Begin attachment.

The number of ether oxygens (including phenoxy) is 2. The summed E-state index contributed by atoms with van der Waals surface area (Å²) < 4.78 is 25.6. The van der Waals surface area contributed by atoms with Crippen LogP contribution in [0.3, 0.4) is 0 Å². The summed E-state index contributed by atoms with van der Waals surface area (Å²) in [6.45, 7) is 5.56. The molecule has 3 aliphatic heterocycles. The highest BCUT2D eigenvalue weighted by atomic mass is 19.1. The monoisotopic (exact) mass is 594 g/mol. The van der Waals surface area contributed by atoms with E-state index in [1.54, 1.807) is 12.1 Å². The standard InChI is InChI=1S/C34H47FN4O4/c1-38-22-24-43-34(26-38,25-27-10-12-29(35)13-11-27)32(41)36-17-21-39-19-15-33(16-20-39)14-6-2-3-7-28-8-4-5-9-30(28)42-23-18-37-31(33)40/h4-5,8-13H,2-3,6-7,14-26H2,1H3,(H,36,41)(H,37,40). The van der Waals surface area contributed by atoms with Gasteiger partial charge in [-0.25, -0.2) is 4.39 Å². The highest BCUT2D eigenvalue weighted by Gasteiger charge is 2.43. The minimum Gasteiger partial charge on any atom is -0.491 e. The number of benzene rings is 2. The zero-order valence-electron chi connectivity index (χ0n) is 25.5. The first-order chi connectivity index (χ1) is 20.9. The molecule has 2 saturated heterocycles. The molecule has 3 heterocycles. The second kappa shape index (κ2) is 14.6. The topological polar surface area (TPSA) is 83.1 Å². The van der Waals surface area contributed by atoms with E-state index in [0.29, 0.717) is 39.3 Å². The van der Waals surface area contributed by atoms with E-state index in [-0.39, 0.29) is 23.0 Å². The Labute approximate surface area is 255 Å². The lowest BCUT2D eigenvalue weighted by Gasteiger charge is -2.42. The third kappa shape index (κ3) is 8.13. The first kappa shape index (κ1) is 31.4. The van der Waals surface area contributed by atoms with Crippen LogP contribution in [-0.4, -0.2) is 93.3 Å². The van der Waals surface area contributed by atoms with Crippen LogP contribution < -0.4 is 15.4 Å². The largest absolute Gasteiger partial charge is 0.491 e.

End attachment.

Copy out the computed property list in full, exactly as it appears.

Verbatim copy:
The number of ether oxygens (including phenoxy) is 2. The summed E-state index contributed by atoms with van der Waals surface area (Å²) < 4.78 is 25.6. The van der Waals surface area contributed by atoms with Crippen LogP contribution in [0.3, 0.4) is 0 Å². The summed E-state index contributed by atoms with van der Waals surface area (Å²) in [6.45, 7) is 5.56. The molecule has 3 aliphatic heterocycles. The highest BCUT2D eigenvalue weighted by atomic mass is 19.1. The monoisotopic (exact) mass is 594 g/mol. The van der Waals surface area contributed by atoms with E-state index in [1.54, 1.807) is 12.1 Å². The standard InChI is InChI=1S/C34H47FN4O4/c1-38-22-24-43-34(26-38,25-27-10-12-29(35)13-11-27)32(41)36-17-21-39-19-15-33(16-20-39)14-6-2-3-7-28-8-4-5-9-30(28)42-23-18-37-31(33)40/h4-5,8-13H,2-3,6-7,14-26H2,1H3,(H,36,41)(H,37,40). The van der Waals surface area contributed by atoms with Gasteiger partial charge in [-0.25, -0.2) is 4.39 Å². The highest BCUT2D eigenvalue weighted by Gasteiger charge is 2.43. The minimum Gasteiger partial charge on any atom is -0.491 e. The number of benzene rings is 2. The zero-order valence-electron chi connectivity index (χ0n) is 25.5. The first-order chi connectivity index (χ1) is 20.9. The molecule has 2 saturated heterocycles. The molecule has 3 heterocycles. The second kappa shape index (κ2) is 14.6. The topological polar surface area (TPSA) is 83.1 Å². The van der Waals surface area contributed by atoms with E-state index in [0.29, 0.717) is 39.3 Å². The van der Waals surface area contributed by atoms with E-state index in [-0.39, 0.29) is 23.0 Å². The Labute approximate surface area is 255 Å². The lowest BCUT2D eigenvalue weighted by Gasteiger charge is -2.42. The third kappa shape index (κ3) is 8.13. The first kappa shape index (κ1) is 31.4. The van der Waals surface area contributed by atoms with Crippen LogP contribution in [-0.4, -0.2) is 93.3 Å². The van der Waals surface area contributed by atoms with Crippen LogP contribution < -0.4 is 15.4 Å². The largest absolute Gasteiger partial charge is 0.491 e.